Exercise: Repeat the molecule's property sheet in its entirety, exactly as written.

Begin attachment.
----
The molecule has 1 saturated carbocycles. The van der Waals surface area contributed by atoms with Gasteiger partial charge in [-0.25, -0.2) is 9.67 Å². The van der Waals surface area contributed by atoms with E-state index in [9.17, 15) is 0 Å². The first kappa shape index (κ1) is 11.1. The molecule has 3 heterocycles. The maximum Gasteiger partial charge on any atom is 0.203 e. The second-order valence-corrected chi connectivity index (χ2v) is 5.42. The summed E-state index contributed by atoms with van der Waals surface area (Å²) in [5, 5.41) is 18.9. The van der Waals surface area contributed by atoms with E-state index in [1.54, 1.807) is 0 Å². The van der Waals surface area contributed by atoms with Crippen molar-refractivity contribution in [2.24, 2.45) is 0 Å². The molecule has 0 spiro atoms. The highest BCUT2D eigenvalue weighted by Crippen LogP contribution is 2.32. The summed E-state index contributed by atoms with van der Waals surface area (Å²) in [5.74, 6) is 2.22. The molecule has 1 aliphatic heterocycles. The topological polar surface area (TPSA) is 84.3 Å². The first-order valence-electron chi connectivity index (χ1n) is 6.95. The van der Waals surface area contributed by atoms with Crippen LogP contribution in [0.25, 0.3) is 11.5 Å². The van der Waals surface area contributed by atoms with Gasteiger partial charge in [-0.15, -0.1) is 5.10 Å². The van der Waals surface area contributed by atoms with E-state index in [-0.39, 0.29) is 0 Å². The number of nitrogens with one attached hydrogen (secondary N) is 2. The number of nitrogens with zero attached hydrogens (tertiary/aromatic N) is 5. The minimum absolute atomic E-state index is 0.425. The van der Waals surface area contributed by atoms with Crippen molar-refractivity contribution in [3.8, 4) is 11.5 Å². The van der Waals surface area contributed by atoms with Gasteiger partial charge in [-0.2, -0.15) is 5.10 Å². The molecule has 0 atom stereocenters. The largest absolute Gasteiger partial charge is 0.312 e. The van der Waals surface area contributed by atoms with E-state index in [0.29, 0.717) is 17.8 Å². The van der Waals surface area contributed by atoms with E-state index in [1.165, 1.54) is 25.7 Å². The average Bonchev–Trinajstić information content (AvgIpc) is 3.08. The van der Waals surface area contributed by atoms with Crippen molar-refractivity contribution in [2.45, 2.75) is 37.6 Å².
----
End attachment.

The molecule has 1 saturated carbocycles. The van der Waals surface area contributed by atoms with Gasteiger partial charge in [-0.25, -0.2) is 9.67 Å². The van der Waals surface area contributed by atoms with E-state index in [9.17, 15) is 0 Å². The first kappa shape index (κ1) is 11.1. The molecule has 3 heterocycles. The maximum Gasteiger partial charge on any atom is 0.203 e. The second-order valence-corrected chi connectivity index (χ2v) is 5.42. The summed E-state index contributed by atoms with van der Waals surface area (Å²) in [5, 5.41) is 18.9. The van der Waals surface area contributed by atoms with E-state index in [1.54, 1.807) is 0 Å². The van der Waals surface area contributed by atoms with Crippen molar-refractivity contribution in [2.24, 2.45) is 0 Å². The molecule has 0 spiro atoms. The highest BCUT2D eigenvalue weighted by Crippen LogP contribution is 2.32. The summed E-state index contributed by atoms with van der Waals surface area (Å²) in [5.74, 6) is 2.22. The molecule has 1 aliphatic heterocycles. The topological polar surface area (TPSA) is 84.3 Å². The first-order valence-electron chi connectivity index (χ1n) is 6.95. The van der Waals surface area contributed by atoms with Crippen LogP contribution in [0.25, 0.3) is 11.5 Å². The van der Waals surface area contributed by atoms with Gasteiger partial charge in [-0.15, -0.1) is 5.10 Å². The van der Waals surface area contributed by atoms with E-state index in [-0.39, 0.29) is 0 Å². The number of nitrogens with one attached hydrogen (secondary N) is 2. The number of nitrogens with zero attached hydrogens (tertiary/aromatic N) is 5. The minimum absolute atomic E-state index is 0.425. The van der Waals surface area contributed by atoms with Crippen molar-refractivity contribution in [3.8, 4) is 11.5 Å². The van der Waals surface area contributed by atoms with Gasteiger partial charge in [-0.2, -0.15) is 5.10 Å². The molecule has 0 atom stereocenters. The largest absolute Gasteiger partial charge is 0.312 e. The van der Waals surface area contributed by atoms with E-state index in [0.29, 0.717) is 17.8 Å². The van der Waals surface area contributed by atoms with E-state index in [1.165, 1.54) is 25.7 Å². The average Bonchev–Trinajstić information content (AvgIpc) is 3.08. The van der Waals surface area contributed by atoms with Crippen molar-refractivity contribution in [2.45, 2.75) is 37.6 Å².